Graham Reid | | 4 min read
A few years ago, a cartoon in a rock magazine captured the essence of the Stooges. It showed a guy in headphones whose head had exploded and his friend in the other room saying over his shoulder, "So what do you think of the remastered version of Raw Power?"
The Stooges, fronted by Iggy Pop, delivered that kind of sonic intensity on albums like their drug-addled, self-titled debut in 1969 and the rowdiness of Fun House and Raw Power.
They were a band destined to self-destruct, especially when Iggy's heroin addiction sidelined him for a couple of years. In 1974, Iggy, the Asheton brothers Ron (guitar and later bass) and drummer Scott, and guitarist James Williamson (who replaced founder Dave Alexander) split acrimoniously.
But in the five years from their astonishingly muddled debut, produced by Velvet Underground's John Cale, to a typically riot-inducing farewell show, the Stooges became legendary and infamous -- even if, as with the Velvets, their albums barely sold at the time.
Today they are widely acknowledged as the godfathers of garage rock, the spiritual figureheads of a movement which includes the Datsuns and the D4. And some say the Stooges also defined punk rock and created heavy metal with albums like Raw Power.
It was certainly extreme rock -- in volume and intensity. Iggy would stage dive (some say he was the first), often perform in little more than a G-string, and self-mutilation wasn't uncommon. Obviously, it couldn't last.
After the break-up they went their own ways -- the Ashetons into less-than-successful projects, while Iggy worked with Williamson on the thrilling noise-fest album Kill City and then a wobbly solo career.
In 1977 he enjoyed a remarkable comeback, thanks to two Bowie-produced albums: The Idiot which included their co-written China Girl, and Nightclubbing which turned up in Trainspotting; and the terrific Lust For Life, the title track also in Trainspotting. His cover of the 1950s song Real Wild Child shot up the charts in the late 80s.
Since then, Iggy, whose stage name came from his mid-60s high-school band the Iguanas, has been acclaimed for just being himself: famous for being infamous. "I've been dirt and I don't care," he sang once.
Today there is something of the Elder Statesman about Iggy Pop. In recent years he has recorded with former members of Guns N'Roses and the Sex Pistols, worked with Larry Mullen of U2, Green Day, Sum 41 and Peaches.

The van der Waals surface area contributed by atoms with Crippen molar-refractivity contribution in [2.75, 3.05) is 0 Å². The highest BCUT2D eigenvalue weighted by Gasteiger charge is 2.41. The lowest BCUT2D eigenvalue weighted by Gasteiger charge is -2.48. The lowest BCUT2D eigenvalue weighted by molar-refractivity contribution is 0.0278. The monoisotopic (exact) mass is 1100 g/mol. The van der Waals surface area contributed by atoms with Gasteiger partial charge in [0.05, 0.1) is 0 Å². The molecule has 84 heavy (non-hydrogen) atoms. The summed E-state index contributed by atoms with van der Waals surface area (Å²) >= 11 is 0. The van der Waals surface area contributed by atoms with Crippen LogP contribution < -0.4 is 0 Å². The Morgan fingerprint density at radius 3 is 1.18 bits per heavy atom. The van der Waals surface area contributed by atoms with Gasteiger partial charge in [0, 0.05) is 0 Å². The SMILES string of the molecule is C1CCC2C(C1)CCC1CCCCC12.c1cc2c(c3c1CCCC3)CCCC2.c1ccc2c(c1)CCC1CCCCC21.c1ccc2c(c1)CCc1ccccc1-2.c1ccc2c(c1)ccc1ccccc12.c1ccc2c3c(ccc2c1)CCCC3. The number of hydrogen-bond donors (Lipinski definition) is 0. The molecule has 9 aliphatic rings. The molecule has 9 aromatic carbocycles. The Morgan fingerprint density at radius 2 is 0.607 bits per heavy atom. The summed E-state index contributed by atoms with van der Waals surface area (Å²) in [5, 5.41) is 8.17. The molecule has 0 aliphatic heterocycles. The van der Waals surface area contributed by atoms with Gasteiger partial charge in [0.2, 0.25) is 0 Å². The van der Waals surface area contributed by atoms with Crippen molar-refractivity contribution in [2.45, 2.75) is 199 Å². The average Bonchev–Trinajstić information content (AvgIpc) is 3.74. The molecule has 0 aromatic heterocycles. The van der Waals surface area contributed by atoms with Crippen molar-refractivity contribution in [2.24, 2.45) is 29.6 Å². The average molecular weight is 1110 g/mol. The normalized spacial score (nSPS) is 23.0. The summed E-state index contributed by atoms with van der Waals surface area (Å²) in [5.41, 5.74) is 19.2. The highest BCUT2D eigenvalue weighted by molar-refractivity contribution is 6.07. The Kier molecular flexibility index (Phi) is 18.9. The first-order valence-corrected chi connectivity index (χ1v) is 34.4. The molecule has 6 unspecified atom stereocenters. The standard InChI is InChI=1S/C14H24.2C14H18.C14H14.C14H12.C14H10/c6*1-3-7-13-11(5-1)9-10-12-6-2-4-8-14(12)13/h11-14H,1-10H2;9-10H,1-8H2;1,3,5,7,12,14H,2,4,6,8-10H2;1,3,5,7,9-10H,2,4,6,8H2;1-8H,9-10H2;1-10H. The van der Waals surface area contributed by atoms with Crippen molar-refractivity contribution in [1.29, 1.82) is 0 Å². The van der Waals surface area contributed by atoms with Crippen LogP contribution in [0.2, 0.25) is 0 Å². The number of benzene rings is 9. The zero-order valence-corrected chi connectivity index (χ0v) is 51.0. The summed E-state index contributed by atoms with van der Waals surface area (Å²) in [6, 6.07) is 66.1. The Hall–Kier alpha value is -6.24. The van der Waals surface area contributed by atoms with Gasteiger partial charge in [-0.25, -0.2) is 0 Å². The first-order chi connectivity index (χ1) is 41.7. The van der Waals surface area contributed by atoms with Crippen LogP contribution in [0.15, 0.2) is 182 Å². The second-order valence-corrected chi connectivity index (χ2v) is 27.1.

He has also appeared in the movies Cry Baby alongside Johnny Depp, The Color of Money with Paul Newman, and Jim Jarmusch's Coffee and Cigarettes .
The other solo Stooges didn't fare so well. The Ashetons formed New Order (not to be confused with the British band) which quickly fell apart. Ron later joined Destroy All Monsters with MC5 bassist Mike Davis but it too had little success.
Other than for their Stooges career, the Ashetons looked destined to be a footnote in rock encyclopaedias.
Then in 2000 J. Mascis of Dinosaur Jr was playing shows with bassist Mike Watt, former Minutemen/Firehose, in which they paid tribute to the Stooges.
They convinced the Ashetons to join them and these substitute Stooges -- without Iggy -- took to the road playing Stooges material, to excellent reviews.
In 2003, the Ashetons got together with Iggy for the first time since 1974 for four tracks on Iggy's album Skull Ring which, as the Guardian reviewer noted, were so powerful they cast the rest of the album tracks in an unflattering light. Among them were songs with Sum 41 and Green Day.
The Stooges with Iggy were up and roaring again and, with Watt, they took to the road. Their opening gig at Clarkston, Michigan in 2003 drew unanimous acclaim.
Of the stage-invasion one reviewer wrote: "It was this reckless abandon and high-voltage connectivity between both artist and audience that made this night go down in history as, quite possibly, the greatest rock'n'roll reunion of all time."
Iggy has played with a lot of bands and musicians since the demise of the Stooges, but none has ever seemed to matter so much, or sound so dangerous, as this band.
Of their Seattle show last September one web-reviewer wrote simply, "There is no better band working the planet today".
The Stooges' present set-list includes their classic, nihilistic, energetic songs like 1969, I Wanna Be Your Dog, TV Eye, No Fun (the last song the Sex Pistols played in '77 before they broke up, for the first time) and Dirt. They have also shared billings with bands from at least two generations that they influenced - Sonic Youth, the Von Bondies, Mudhoney. They are playing classic Stooges songs which have been covered by the Sex Pistols, REM, Joan Jett, the Red Hot Chili Peppers, Guns N Roses and Rage Against the Machine.
Band reunions can seem cynical (the Sex Pistols' Filthy Lucre tour), self-serving (MC5) or just sad (any 1960s British pop band playing their old hits like a covers band).
But against the odds of time, their self-destructive tendencies and musical fashion, Iggy, his battered torso still toned and muscular, and the Stooges have proven the adage that second time round is often sweeter -- and more noisy -- than the first.